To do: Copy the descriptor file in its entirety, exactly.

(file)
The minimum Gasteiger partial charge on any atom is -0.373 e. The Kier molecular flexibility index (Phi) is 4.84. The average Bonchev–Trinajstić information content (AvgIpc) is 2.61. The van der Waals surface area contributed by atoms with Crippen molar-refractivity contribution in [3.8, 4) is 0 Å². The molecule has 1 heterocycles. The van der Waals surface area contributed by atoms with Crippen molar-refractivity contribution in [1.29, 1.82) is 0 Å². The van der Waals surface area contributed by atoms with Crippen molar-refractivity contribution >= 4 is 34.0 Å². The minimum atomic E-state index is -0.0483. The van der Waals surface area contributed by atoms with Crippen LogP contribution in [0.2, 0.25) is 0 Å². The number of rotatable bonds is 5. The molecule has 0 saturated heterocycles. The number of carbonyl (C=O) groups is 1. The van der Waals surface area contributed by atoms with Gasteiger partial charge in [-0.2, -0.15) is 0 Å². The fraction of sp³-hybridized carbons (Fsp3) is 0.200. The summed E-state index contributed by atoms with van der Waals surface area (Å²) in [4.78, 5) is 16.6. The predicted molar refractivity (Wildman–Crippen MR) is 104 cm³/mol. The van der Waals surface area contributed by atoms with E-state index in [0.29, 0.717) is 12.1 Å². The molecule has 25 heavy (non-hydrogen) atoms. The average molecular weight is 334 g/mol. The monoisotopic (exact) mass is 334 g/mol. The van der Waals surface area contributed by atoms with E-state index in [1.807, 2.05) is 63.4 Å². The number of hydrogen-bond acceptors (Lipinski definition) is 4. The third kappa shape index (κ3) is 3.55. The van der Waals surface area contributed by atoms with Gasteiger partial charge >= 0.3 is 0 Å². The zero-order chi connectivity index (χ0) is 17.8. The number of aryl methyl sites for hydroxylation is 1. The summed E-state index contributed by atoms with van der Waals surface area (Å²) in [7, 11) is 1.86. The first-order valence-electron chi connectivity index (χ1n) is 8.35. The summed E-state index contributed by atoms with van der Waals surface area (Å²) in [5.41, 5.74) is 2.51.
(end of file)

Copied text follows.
The minimum Gasteiger partial charge on any atom is -0.373 e. The Kier molecular flexibility index (Phi) is 4.84. The average Bonchev–Trinajstić information content (AvgIpc) is 2.61. The van der Waals surface area contributed by atoms with Crippen molar-refractivity contribution in [3.8, 4) is 0 Å². The molecule has 1 heterocycles. The van der Waals surface area contributed by atoms with Crippen molar-refractivity contribution in [1.29, 1.82) is 0 Å². The van der Waals surface area contributed by atoms with Crippen molar-refractivity contribution >= 4 is 34.0 Å². The minimum atomic E-state index is -0.0483. The van der Waals surface area contributed by atoms with Crippen LogP contribution in [0.2, 0.25) is 0 Å². The number of rotatable bonds is 5. The molecule has 0 saturated heterocycles. The number of carbonyl (C=O) groups is 1. The van der Waals surface area contributed by atoms with Gasteiger partial charge in [-0.2, -0.15) is 0 Å². The fraction of sp³-hybridized carbons (Fsp3) is 0.200. The summed E-state index contributed by atoms with van der Waals surface area (Å²) in [4.78, 5) is 16.6. The predicted molar refractivity (Wildman–Crippen MR) is 104 cm³/mol. The van der Waals surface area contributed by atoms with E-state index in [0.29, 0.717) is 12.1 Å². The molecule has 25 heavy (non-hydrogen) atoms. The average molecular weight is 334 g/mol. The monoisotopic (exact) mass is 334 g/mol. The van der Waals surface area contributed by atoms with E-state index in [1.807, 2.05) is 63.4 Å². The number of hydrogen-bond acceptors (Lipinski definition) is 4. The third kappa shape index (κ3) is 3.55. The van der Waals surface area contributed by atoms with Gasteiger partial charge >= 0.3 is 0 Å². The zero-order chi connectivity index (χ0) is 17.8. The number of aryl methyl sites for hydroxylation is 1. The summed E-state index contributed by atoms with van der Waals surface area (Å²) in [7, 11) is 1.86. The first-order valence-electron chi connectivity index (χ1n) is 8.35. The summed E-state index contributed by atoms with van der Waals surface area (Å²) in [5.41, 5.74) is 2.51.